Murphy & McGonigle, P.C., a leading provider of legal services to the financial services industry, has launched a dedicated website to track the U.S. Department of the Treasury’s new recommendations that seek to reform capital markets regulation.
Paris Hilton, Floyd Mayweather, Jamie Foxx and other celebrities have all recently promoted Initial Coin Offerings (ICOs) to their social media followers. But as celebrity promotion and endorsement of ICOs and other investments gain steam, the Securities and Exchange Commission is reminding them to heed federal securities laws.
Murphy & McGonigle, P.C. announced today that Carol Elder Bruce has joined the firm as a shareholder in its Washington, D.C. office. Ms. Bruce’s arrival continues the strong trend of top litigation and regulatory talent joining the financial services law firm that was founded in 2010.
Howard Kramer Comments - Early this year FINRA released a thoughtful white paper (or concept release) on distributed ledger technology (“DLT”), also referred to as blockchain, and its implications for securities regulation. The white paper provided an overview of DLT and its securities industry applications and potential impact. It also described the factors to consider when implementing DLT and the attendant regulatory considerations.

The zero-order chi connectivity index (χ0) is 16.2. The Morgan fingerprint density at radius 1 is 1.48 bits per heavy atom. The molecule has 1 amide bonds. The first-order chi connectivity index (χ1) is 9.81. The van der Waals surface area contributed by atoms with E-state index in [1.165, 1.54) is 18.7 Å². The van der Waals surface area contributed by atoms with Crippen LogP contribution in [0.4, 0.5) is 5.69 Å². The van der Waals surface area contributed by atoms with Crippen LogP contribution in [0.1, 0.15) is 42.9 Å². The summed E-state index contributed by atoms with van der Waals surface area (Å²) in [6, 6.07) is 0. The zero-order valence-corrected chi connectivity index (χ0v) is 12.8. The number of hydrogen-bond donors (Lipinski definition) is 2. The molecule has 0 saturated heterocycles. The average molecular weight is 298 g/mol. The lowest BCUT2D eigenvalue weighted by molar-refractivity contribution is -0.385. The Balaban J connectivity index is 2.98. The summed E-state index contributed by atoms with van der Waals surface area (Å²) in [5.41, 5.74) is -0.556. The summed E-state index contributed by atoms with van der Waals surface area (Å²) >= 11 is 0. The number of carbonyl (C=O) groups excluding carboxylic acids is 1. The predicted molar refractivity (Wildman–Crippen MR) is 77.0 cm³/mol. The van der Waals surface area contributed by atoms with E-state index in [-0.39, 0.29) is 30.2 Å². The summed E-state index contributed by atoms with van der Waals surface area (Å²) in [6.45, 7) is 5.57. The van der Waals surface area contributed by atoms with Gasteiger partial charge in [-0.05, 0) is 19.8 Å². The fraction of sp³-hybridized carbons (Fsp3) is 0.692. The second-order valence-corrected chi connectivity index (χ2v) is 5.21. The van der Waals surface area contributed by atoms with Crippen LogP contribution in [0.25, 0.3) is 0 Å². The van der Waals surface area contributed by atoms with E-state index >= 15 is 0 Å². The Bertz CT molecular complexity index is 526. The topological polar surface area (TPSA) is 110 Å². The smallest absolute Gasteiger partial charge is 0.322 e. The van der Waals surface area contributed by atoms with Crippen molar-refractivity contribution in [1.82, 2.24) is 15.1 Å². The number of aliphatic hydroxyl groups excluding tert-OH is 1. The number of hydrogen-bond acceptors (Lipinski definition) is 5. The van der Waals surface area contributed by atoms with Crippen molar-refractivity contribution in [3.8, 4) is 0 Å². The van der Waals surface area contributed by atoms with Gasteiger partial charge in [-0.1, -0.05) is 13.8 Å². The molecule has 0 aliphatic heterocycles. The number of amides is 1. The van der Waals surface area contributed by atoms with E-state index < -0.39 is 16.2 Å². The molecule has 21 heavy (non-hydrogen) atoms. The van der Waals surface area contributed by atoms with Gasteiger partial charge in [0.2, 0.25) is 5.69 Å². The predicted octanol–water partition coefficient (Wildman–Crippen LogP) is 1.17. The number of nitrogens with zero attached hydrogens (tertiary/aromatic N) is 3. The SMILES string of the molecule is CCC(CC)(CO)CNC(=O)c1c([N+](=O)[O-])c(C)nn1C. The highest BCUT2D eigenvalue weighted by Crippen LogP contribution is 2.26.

The regulatory implications of blockchain technology and cryptocurrency were debated this morning at a meeting of the SEC Investor Advisory Committee. The Committee was established by the Dodd-Frank Act to advise the Commission on issues affecting investors and the securities market, and is empowered to make findings and recommendations to the Commission concerning regulatory priorities. This morning’s meeting included a panel on distributed ledger technology (“DLT”), including cryptocurrencies and blockchain technology. Panelists included Michael Bodson, President and CEO of DTCC; Fredrik Voss, VP of Blockchain Innovation at Nasdaq; Jeff Bandman of Bandman Advisors; Nancy Liao of Yale University; and Adam Ludwin, CEO of Chain Inc.
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